“God, grant me the Serenity to Accept the things I cannot change, Courage to change the things I can, and Wisdom to know the difference.”
~ theologian Reinhold Niebuhr
Recovery and 12-Step Fellowship Meetings around the world often begin in the same way – with the assembled group reciting the Serenity Prayer together. Early on in rehab, newly-sober addicts and alcoholics are taught to recite this prayer whenever they feel overwhelmed or tempted.
But what do these words – serenity, acceptance, courage, and wisdom really MEAN?
Let’s take a closer look at each.
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Serenity Refers to Inner Peace
Addiction is characterized by chaos, loss of control, and emotional turmoil.
Serenity, on the other hand, is a positive state of mind where you are untroubled by life’s ups and downs. It means remaining calm and true to yourself, regardless of what else is going on.
Some would even say that serenity is the goal of recovery.
Acceptance Refers to Taking What is Offered
Another characteristic of addiction is denial – refusing to believe what is plainly evident. Denial is an extension of our own stubborn egos – a futile attempt to reject what IS to chase after what we DESIRE.
In recovery, an example of this would be trying to control our consumption of drugs or alcohol when the very definition of addiction is that we have no such power.
Acceptance, on the other hand, means making the best of what we have. It means realizing the reality of what life has given us – genes predisposed to addiction, a difficult childhood, everyday stress, etc. – and still working with what we have been given to live the best life we possibly can.
Courage Refers to Mastering Our Fear
There is an old acronym in recovery that signifies what “fear” is – False Evidence Appearing Real, meaning that another characteristic of addiction is being controlled by distorted or untrue perceptions about ourselves, our own value as human beings, our disease of addiction, and our ability to get better.
Because of these invalid perceptions, we react in unhealthy, self-destructive ways. We drink and use to cover up our own feelings of inadequacy, unworthiness, and shame.
Courage, on the other hand, means reacting and moving forward positively, even when we feel negative – doing the right thing, even when we are unsure. Courage doesn’t mean that we have NO fear, it means that we refuse to be ruled by it.
Courage during recovery can take many forms:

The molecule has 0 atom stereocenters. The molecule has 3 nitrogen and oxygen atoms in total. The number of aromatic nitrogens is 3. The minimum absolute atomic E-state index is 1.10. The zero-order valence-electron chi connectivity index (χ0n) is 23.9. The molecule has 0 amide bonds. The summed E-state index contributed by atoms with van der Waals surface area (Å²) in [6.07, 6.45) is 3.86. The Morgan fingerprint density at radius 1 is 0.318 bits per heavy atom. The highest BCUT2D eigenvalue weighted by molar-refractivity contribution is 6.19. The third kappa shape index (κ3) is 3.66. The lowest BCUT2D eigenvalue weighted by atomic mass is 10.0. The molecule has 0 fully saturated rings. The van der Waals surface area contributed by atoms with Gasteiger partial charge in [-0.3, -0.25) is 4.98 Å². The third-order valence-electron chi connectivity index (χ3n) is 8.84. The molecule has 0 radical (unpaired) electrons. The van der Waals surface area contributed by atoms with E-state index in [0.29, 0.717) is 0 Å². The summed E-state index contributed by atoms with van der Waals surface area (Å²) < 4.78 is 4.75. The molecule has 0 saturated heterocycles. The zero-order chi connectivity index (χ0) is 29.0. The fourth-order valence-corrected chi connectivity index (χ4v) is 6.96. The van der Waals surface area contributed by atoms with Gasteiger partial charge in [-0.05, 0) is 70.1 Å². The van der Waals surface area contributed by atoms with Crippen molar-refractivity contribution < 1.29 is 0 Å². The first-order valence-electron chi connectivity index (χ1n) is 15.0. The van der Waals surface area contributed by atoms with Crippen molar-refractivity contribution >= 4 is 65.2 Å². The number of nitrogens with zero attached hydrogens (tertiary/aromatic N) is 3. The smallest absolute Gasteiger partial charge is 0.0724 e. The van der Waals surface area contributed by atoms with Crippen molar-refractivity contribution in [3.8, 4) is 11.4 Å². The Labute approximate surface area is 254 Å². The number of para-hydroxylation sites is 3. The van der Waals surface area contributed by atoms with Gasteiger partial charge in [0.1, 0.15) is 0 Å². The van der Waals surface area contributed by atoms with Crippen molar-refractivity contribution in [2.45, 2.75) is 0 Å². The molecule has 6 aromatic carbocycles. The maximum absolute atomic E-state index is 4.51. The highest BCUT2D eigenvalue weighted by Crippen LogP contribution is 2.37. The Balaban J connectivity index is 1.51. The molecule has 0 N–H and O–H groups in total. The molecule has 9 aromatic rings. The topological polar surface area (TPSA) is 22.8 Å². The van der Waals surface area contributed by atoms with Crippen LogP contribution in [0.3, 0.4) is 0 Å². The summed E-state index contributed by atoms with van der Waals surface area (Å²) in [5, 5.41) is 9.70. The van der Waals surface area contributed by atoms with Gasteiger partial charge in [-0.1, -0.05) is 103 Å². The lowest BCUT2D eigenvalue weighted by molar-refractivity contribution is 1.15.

- Honesty – even when the truth is uncomfortable
- Fortitude – even when doing the right thing is hard
- Perseverance – even in the face of obstacles
- Faith – even when we feel like giving up
- Willingness to change – even when we are unsure
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Wisdom Refers to Learning from Your Mistakes
Addiction can be likened to a form of insanity. Some people define insanity as doing the same thing again and again, yet expecting different results.
For example, you may tell yourself for the umpteenth time that THIS time it’s going to be different – you’re only going to have a few beers instead of getting drunk… or you’re only going to get high on the weekends…or you REALLY mean it this time – you’re just going to muster your willpower and quit.
All the things you’ve said before.
Wisdom, on the other hand, means recognizing when something doesn’t work and being willing to try something else. It means putting our ego and stubbornness aside in order to reach our goals.
Wisdom in recovery can be as simple as understanding that our old behaviors and attitudes tend to get us in trouble, so instead of doing what WE think is right, we take the advice of our doctors, therapists, or sponsors.
“We accept many health insurance plans. You can get your life back in order with our outpatient program today!”
What Are Some Advantages of the Serenity Prayer?
By being mindful of the meaning behind the words of the Serenity Prayer, we gain a number of benefits:
- We practice differentiating between those things we can and cannot control.
- We learn to make the best of what we have and where we are in life.
- We become empowered because we focus our time and energy on making real, positive changes.
- We get out of our own way and stop sabotaging our own efforts.
- We stop repeating the same mistakes.
- We stay humble because we realize our human limitations.
Most of all, it becomes possible for us to rediscover happiness through acceptance. We can find the good in what IS and in what we CAN do, instead of focusing on the frustration of what we CAN’T do.